Skip to comments.The Greatest English Teacher
Posted on 12/07/2011 7:11:37 AM PST by Kaslin
The Rev. John Becker, S.J., sat at the front of the classroom, paperback in hand, glasses pushed to the end of his nose. As he spoke, he looked intently from one student to another.
This semester, I am going to teach you how to read 'King Lear,' he said. It may be Shakespeares most difficult play. But it has a powerful message to tell.
When we were done reading Lear, the priest promised, we would not only understand it, but we would have learned the secret of understanding any thing written in English -- anything, that is, with a meaning to discern.
And we would love Shakespeare.
At the time, I dont think any of us understood what Father Becker meant. But the things he started teaching us that day made him the greatest English teacher I ever had.
That was in 1974 at Saint Ignatius, the all-boys Jesuit high school in San Francisco.
For several weeks, Father Becker sat patiently with our class as we read King Lear, line by line -- out loud. Whenever we came to a word or phrase he suspected we did not understand, he would look with mock ferocity at one student and jovially ask another on the other side of the room to explain what it meant.
When it was clear no one knew, we would look it up in the glossary. Father would then pick someone to read the definition out loud. Then we would read -- again -- the line where the troublesome word had been found.
Reading King Lear like this was tedious -- at first.
But as we read deeper into the play -- then moved on to Hamlet and Macbeth -- we needed to stop and start and visit the glossary less frequently. But we appreciated the need for doing so more. We discovered Father Becker was right. The more we understood Shakespeares plays, the more we loved them. Our hard work and attention to detail was rewarded with the ability to detect, understand and appreciate even the subtle nuances of the greatest works of literature ever written.
Then there was the memorization and recitation. At first this, too, we faced with dread.
Father gave us a quota of lines from each play. Each student could choose which ones to memorize and when to recite them. But by the end of the semester, each was responsible for completing his share.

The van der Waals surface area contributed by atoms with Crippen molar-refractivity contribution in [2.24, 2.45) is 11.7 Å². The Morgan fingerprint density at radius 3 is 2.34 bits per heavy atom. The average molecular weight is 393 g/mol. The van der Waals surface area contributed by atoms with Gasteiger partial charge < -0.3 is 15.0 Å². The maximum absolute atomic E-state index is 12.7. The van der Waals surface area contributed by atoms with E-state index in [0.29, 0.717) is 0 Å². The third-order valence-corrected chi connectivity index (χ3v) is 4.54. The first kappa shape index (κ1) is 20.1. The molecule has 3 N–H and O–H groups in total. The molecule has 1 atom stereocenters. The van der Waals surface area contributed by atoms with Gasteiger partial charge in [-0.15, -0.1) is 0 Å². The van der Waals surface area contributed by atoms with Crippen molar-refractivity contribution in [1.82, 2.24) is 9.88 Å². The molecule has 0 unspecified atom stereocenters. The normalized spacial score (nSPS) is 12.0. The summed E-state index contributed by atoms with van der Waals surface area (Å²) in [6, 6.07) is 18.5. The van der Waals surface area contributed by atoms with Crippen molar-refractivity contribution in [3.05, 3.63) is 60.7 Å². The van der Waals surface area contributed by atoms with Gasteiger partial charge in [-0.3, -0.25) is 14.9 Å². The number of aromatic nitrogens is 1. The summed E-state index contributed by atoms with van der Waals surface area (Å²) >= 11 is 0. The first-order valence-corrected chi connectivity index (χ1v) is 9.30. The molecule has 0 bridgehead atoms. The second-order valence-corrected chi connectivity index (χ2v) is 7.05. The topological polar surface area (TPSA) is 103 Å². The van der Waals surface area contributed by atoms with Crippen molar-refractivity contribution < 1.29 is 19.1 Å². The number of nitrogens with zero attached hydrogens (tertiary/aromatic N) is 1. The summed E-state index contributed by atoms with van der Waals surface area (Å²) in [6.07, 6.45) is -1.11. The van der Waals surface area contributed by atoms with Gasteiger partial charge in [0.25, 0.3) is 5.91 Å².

By the time everyone had recited their quota, it was possible Father Beckers students were as familiar with the most popular lines from that semesters Shakespeare play as from the latest Grateful Dead or Eagles album.
Then there was the continuous writing and rewriting. Father made us write one essay per week. He gave us some freedom in choosing a topic, but no freedom from the rules of grammar.
He often returned a graded paper with a neat A/F inscribed at the top. The A was for the merits he thought he detected in your creativity or thought. The F was for mangling English.
Father Becker did not give these Fs arbitrarily. Using a red pen, he meticulously marked every mistake with a code -- A61, D128, H53. Each referred to a specific rule in the Writing Handbook -- a clear, systematic and exhaustive 592-page text published in 1953 by two Jesuits. A student with an A/F needed to look up each rule he had broken and rewrite the paper to correct the errors. Father Becker would then change his grade to an A/A.
This, too, I found incredibly tedious. But then I went to college.
Father Becker was one of the teachers who recommended me to Princeton. I was accepted. I read more Shakespeare -- and Chaucer and Pope. I earned a degree in English literature. I became a professional writer and editor. Along the way, I had the opportunity to learn from many great English teachers. Yet, as time passed, I more deeply appreciated the teaching of Father Becker.
At St. Ignatius -- in Father Beckers class and all others -- we wrote the letters AMDG at the top of our papers. They stand for Ad Majorem Dei Gloriam -- To the Greater Glory of God. These are the strategic watchwords of the Jesuit order: Everything ultimately must serve this purpose.
Father Becker taught us that Shakespeare was great not only because of the power and wit and poetry in his language but because his plays truly served the greater glory of God. They helped readers see good and evil and the consequences of choosing one over the other.
Father Becker also taught by example. He had the skills to succeed in many lucrative professions. But he took a vow of poverty and spent five decades as a good and faithful priest teaching boys to become strong and confident Christian men in an increasingly secular world.
In his later years, Father Becker published two mystery novels, while a third was published posthumously after he died three years ago. The hero, Father Luke Wolfe, teaches English at a Jesuit high school and spends his spare time at abortion clinics -- praying the Rosary.